The U.S. District Court for the Western District of Oklahoma also ruled in February that the ban prohibiting people who use marijuana from possessing firearms is unconstitutional, with the judge stating that the federal government’s justification for upholding the law is “concerning.”

In U.S. District Court for the Western District of Texas, a judge ruled in April that banning people who use marijuana from possessing firearms is unconstitutional—and it said the same legal principle also applies to the sale and transfer of guns.

In August, meanwhile, ATF sent a letter to Arkansas officials saying that the state’s recently enacted law permitting medical cannabis patients to obtain concealed carry gun licenses “creates an unacceptable risk,” and could jeopardize the state’s federally approved alternative firearm licensing policy.

Shortly after Minnesota’s governor signed a legalization bill into law in May, the agency issued a reminder emphasizing that people who use cannabis are barred from possessing and purchases guns and ammunition “until” federal prohibition ends.

In 2020, ATF issued an advisory specifically targeting Michigan that requires gun sellers to conduct federal background checks on all unlicensed gun buyers because it said the state’s cannabis laws had enabled “habitual marijuana users” and other disqualified individuals to obtain firearms illegally.

Attorneys for Hunter Biden, who has been indicted on a charge of buying a gun in 2018 at a time when he’s disclosed that he was an active user of crack cocaine, have previously cited the court ruling on the unconstitutionality of the federal ban, arguing that it applies to their client’s case as well.

Republican congressional lawmakers have filed two bills so far this session that focus on gun and marijuana policy.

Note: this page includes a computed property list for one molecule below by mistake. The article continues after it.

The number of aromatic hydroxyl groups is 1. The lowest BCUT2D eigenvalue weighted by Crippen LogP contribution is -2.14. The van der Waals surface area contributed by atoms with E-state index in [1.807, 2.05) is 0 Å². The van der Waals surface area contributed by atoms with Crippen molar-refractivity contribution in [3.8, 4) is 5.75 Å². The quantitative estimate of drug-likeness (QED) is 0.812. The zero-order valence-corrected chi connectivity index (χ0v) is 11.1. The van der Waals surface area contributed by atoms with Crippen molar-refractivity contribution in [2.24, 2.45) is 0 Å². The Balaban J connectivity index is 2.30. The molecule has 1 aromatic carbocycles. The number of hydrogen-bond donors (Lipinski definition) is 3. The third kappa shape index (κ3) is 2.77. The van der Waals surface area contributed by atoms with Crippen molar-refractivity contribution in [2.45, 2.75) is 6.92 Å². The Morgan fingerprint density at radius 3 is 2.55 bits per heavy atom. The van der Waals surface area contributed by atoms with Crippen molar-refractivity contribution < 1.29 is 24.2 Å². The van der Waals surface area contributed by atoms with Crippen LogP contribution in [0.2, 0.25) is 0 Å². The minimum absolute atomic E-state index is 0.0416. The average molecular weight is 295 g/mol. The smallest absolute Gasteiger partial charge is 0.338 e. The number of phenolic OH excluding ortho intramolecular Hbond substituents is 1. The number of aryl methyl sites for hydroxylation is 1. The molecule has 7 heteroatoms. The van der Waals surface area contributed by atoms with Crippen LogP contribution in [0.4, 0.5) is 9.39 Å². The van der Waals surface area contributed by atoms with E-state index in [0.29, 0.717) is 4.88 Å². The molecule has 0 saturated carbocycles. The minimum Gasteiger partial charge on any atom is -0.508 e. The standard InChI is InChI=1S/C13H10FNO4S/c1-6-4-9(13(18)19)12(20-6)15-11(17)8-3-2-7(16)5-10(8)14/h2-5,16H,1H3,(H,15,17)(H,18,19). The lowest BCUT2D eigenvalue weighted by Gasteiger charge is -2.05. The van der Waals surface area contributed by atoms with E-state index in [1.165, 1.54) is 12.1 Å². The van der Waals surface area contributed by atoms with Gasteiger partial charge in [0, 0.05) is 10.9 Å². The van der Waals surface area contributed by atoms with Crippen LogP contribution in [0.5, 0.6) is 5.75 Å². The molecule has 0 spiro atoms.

Rep. Brian Mast (R-FL), co-chair of the Congressional Cannabis Caucus, filed legislation in May to protect the Second Amendment rights of people who use marijuana in legal states, allowing them to purchase and possess firearms that they’re currently prohibited from having under federal law.

Senate Majority Leader Chuck Schumer (D-NY) has committed to attaching that legislation to a bipartisan marijuana banking bill that advanced out of committee last month and is pending floor action.

Meanwhile, Mast is also cosponsoring a separate bill from Rep. Alex Mooney (R-WV) this session that would more narrowly allow medical cannabis patients to purchase and possess firearms.

One place where the matter is particularly relevant is Jersey City, New Jersey, where Mayor Steven M. Fulop (D) is suing over a state policy that allows police officers to use marijuana while off duty.

That challenge, however, has sparked pushback from two police officers, who’ve since sued Jersey City over what they say is a politically motivated move by Fulop in service of a future gubernatorial campaign.

Colorado Governor Says Marijuana Prohibition Created A ‘Chicken And The Egg’ Research Dilemma That’s Blocked Federal Reform

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Ben Adlin, a senior editor at Marijuana Moment, has been covering cannabis and other drug policy issues professionally since 2011. He was previously a senior news editor at Leafly, an associate editor at the Los Angeles Daily Journal and a Coro Fellow in Public Affairs. He lives in Washington State.